“57 journalists killed, 65 media representatives taken hostage, 49 journalists missing”

The balance sheet published by RSF shows that in 2022, 57 journalists were killed, 65 members of the media were taken hostage, and 49 went missing.

Reporters Without Borders, headquartered in Paris, shared with the public in a press release that in 2022 there was a serious infringement of the rights of journalists, only 36.4% of detained journalists were convicted, and the remaining 63.6% were not prosecuted. to criminal liability.

Deloar: “Dictatorships and authoritarian governments are accelerating the process of filling their prisons with journalists”

RSF general secretary Christophe Deloar said the increase in arrests of journalists is aimed at freedom of information and pluralism.

“Dictatorships and authoritarian governments are pursuing an accelerated process of filling their prisons with journalists. “This new record increase in journalist arrests confirms the urgent need to confront these unscrupulous forces and act in active solidarity with all those who defend the goals of news freedom, independence and pluralism.”

The number of detentions of female journalists has more than doubled in 5 years

In the balance sheet published by RSF, separate information was given about female journalists. In 2022, it was announced that the number of imprisoned women journalists worldwide was 78. Compared to 2021, the number of detentions of male journalists increased by 11.2 percent, and the number of arrested women journalists increased by 27.8 percent compared to the previous year.

Regarding the detained women journalists, the number was determined to be 78, the statement said: “RSF has never reached such a high number of detentions of women journalists, which increased by 30 percent compared to 2021.”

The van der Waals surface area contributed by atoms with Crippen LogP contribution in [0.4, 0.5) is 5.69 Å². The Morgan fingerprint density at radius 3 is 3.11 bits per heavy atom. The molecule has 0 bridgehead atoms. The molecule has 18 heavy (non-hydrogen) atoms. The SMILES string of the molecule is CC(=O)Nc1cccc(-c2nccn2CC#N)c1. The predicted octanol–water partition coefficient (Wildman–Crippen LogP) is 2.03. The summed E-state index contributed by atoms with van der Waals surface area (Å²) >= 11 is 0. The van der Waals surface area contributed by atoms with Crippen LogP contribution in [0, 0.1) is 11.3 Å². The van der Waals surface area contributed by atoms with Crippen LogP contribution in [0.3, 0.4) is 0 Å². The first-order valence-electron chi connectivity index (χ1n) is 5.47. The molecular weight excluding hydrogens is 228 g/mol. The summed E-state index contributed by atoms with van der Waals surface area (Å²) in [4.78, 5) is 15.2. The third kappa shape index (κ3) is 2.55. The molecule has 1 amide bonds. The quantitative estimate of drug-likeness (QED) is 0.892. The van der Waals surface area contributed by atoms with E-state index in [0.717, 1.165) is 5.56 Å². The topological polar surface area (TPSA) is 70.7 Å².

Five years ago, the proportion of female reporters arrested was 7 percent, and in 2022, that figure has risen to over 15 percent.

China, where 19 women journalists have been detained, is followed by Iran (18), Myanmar (10) and Belarus (9), where pressure on journalists has intensified due to the actions of Masha Amini.

Mexico, Haiti and Brazil lead in killings of journalists

According to RSF, eight journalists were killed while covering the war in Ukraine that began on February 24 in six months. Among them were Ukrainian photojournalist Mark Levin, who was executed by Russian soldiers on March 13, and Frederic Leclerc-Imhoff, a reporter for the French TV channel BFM, who was injured by shrapnel while watching the evacuation of civilians.

Of the 57 journalists killed this year, 11 were killed in Mexico, 6 in Haiti and 3 in Brazil.

Another notable piece of data in the balance sheet is that French journalist Olivier Dubois, who has been in the hands of a group close to al-Qaeda in Mali for 20 months, and 65 journalists and media workers are being held hostage in different countries. .